2017 Chevrolet Bolt EV first drive: 240 miles in an electric car Page 2

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When you set out, the normal Drive mode on the “gear selector” lever behaves just like a car fitted with an automatic transmission—complete with idle creep when the car is stopped unless you keep your foot on the brakes.

But we spent virtually our entire drive using the alternative Low range, which increases regenerative braking considerably—and will smoothly slow the car to a complete stop without using the brakes.

It’s the vaunted “one-pedal driving” launched by the original Tesla Roadster, and now available only in the BMW i3 and (to a lesser extent) the Tesla Model S and Model X.

We felt the Bolt EV’s regen was a little smoother around the edges than the i3’s, though we’re eager to test the cars head-to-head to see if our sense was accurate.

Chevy deserves credit for offering both types of driving in the same car. Most electric cars mimic the automatic-transmission driving experience, often with various modes that increase regen.

2017 Chevrolet Bolt EV, road test, California coastline, Aug 2016

2017 Chevrolet Bolt EV, road test, California coastline, Aug 2016

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Then there’s the BMW i3, which offers only one-pedal driving and no conventional mode. The Bolt EV is the sole mass-market car to offer genuine one-pedal driving and the conventional feel as well, as Tesla does.

It’s worth noting, by the way, that the idle creep is entirely absent in Low. And there’s a hill-hold function regardless of mode that prevents the car from rolling back even the driver takes a foot off the brake pedal.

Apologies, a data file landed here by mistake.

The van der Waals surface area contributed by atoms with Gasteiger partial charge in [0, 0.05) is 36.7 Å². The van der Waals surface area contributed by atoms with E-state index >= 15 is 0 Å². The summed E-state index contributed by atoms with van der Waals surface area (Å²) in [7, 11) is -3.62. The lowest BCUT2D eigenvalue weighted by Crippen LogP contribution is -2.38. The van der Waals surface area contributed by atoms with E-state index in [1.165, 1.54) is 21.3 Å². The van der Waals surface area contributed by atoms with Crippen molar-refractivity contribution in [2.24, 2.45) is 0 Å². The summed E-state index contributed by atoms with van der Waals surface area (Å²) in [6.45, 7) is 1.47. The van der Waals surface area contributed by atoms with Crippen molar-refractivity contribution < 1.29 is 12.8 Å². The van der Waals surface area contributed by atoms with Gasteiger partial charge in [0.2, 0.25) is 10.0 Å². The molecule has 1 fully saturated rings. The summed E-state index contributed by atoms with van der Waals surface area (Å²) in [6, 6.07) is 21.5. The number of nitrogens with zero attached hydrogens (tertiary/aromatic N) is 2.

We completely forgot to test the Sport mode, which remaps the accelerator to deliver power more quickly. (Our apologies; we’ll do it next time.)

On the road, the Bolt EV doesn't feel as heavy as some steel-bodied electric cars do. With a weight of 3,580 pounds, it's relatively light for its 60-kwh battery size and 94-cubic-foot interior volume.

Handling and roadholding was predictable, and that 200-hp motor offers more than enough performance to keep up with traffic. Standing-start acceleration is good too.

The deceptive thing about the Bolt EV is that it looks considerably smaller than it actually is. Think of it as a tall wagon or (heaven forfend) a small minivan, and you'll get a sense of its interior volume.

2017 Chevrolet Bolt EV, road test, California coastline, Aug 2016

2017 Chevrolet Bolt EV, road test, California coastline, Aug 2016

Enlarge Photo

In other words, the 2017 Chevrolet Bolt EV delivers more interior volume than you'd expect, superb instrumentation, an electric-range rating beaten only by cars costing twice as much or more, and enjoyable performance.

Would we change anything? Well, it could stand to be just a little sexier to attract some buyers.

But we can't wait to get a Bolt EV onto our usual test route, since it's the first reasonably priced electric car that can make the run from New York City into the mountains—around 115 miles door to door—without a recharge.

Even at speed. Even in the winter. We can't wait.

Final details of 2017 Chevrolet Bolt EV pricing, features, trim levels, and options will be released closer to the car’s on-sale date, now expected to be sometime next month or in November.

Chevrolet provided airfare, lodging, and meals to enable High Gear Media to bring you this first-person report.


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